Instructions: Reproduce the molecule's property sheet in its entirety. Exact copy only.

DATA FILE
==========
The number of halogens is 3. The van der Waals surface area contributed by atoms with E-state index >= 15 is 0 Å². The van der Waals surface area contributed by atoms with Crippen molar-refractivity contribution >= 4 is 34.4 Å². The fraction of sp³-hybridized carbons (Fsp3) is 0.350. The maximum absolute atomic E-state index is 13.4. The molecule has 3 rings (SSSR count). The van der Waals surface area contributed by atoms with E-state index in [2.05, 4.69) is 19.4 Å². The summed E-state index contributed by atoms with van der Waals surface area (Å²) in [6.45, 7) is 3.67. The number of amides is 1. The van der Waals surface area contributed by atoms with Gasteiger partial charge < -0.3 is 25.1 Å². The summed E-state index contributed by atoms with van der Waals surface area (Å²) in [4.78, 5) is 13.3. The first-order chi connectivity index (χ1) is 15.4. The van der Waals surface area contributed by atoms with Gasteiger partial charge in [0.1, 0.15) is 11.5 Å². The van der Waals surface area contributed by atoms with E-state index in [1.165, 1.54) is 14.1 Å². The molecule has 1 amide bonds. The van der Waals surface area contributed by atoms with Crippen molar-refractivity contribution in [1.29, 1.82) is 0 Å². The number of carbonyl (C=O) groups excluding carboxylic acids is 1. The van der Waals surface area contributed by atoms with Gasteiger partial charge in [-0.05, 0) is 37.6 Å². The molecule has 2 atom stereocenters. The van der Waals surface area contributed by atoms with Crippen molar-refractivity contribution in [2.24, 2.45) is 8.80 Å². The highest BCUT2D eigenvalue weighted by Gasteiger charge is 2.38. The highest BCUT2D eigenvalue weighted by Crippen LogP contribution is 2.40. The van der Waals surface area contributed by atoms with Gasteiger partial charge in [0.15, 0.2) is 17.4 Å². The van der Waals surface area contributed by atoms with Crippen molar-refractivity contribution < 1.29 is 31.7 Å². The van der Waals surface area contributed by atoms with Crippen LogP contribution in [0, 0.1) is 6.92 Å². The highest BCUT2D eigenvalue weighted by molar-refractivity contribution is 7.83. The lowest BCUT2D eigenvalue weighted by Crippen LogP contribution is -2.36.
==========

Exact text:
The number of halogens is 3. The van der Waals surface area contributed by atoms with E-state index >= 15 is 0 Å². The van der Waals surface area contributed by atoms with Crippen molar-refractivity contribution >= 4 is 34.4 Å². The fraction of sp³-hybridized carbons (Fsp3) is 0.350. The maximum absolute atomic E-state index is 13.4. The molecule has 3 rings (SSSR count). The van der Waals surface area contributed by atoms with E-state index in [2.05, 4.69) is 19.4 Å². The summed E-state index contributed by atoms with van der Waals surface area (Å²) in [6.45, 7) is 3.67. The number of amides is 1. The van der Waals surface area contributed by atoms with Gasteiger partial charge < -0.3 is 25.1 Å². The summed E-state index contributed by atoms with van der Waals surface area (Å²) in [4.78, 5) is 13.3. The first-order chi connectivity index (χ1) is 15.4. The van der Waals surface area contributed by atoms with Gasteiger partial charge in [0.1, 0.15) is 11.5 Å². The van der Waals surface area contributed by atoms with E-state index in [1.165, 1.54) is 14.1 Å². The molecule has 1 amide bonds. The van der Waals surface area contributed by atoms with Crippen molar-refractivity contribution in [1.29, 1.82) is 0 Å². The number of carbonyl (C=O) groups excluding carboxylic acids is 1. The van der Waals surface area contributed by atoms with Gasteiger partial charge in [-0.05, 0) is 37.6 Å². The molecule has 2 atom stereocenters. The van der Waals surface area contributed by atoms with Crippen molar-refractivity contribution in [2.24, 2.45) is 8.80 Å². The highest BCUT2D eigenvalue weighted by Gasteiger charge is 2.38. The highest BCUT2D eigenvalue weighted by Crippen LogP contribution is 2.40. The van der Waals surface area contributed by atoms with Gasteiger partial charge in [0.15, 0.2) is 17.4 Å². The van der Waals surface area contributed by atoms with Crippen molar-refractivity contribution < 1.29 is 31.7 Å². The van der Waals surface area contributed by atoms with Crippen LogP contribution in [0, 0.1) is 6.92 Å². The highest BCUT2D eigenvalue weighted by molar-refractivity contribution is 7.83. The lowest BCUT2D eigenvalue weighted by Crippen LogP contribution is -2.36.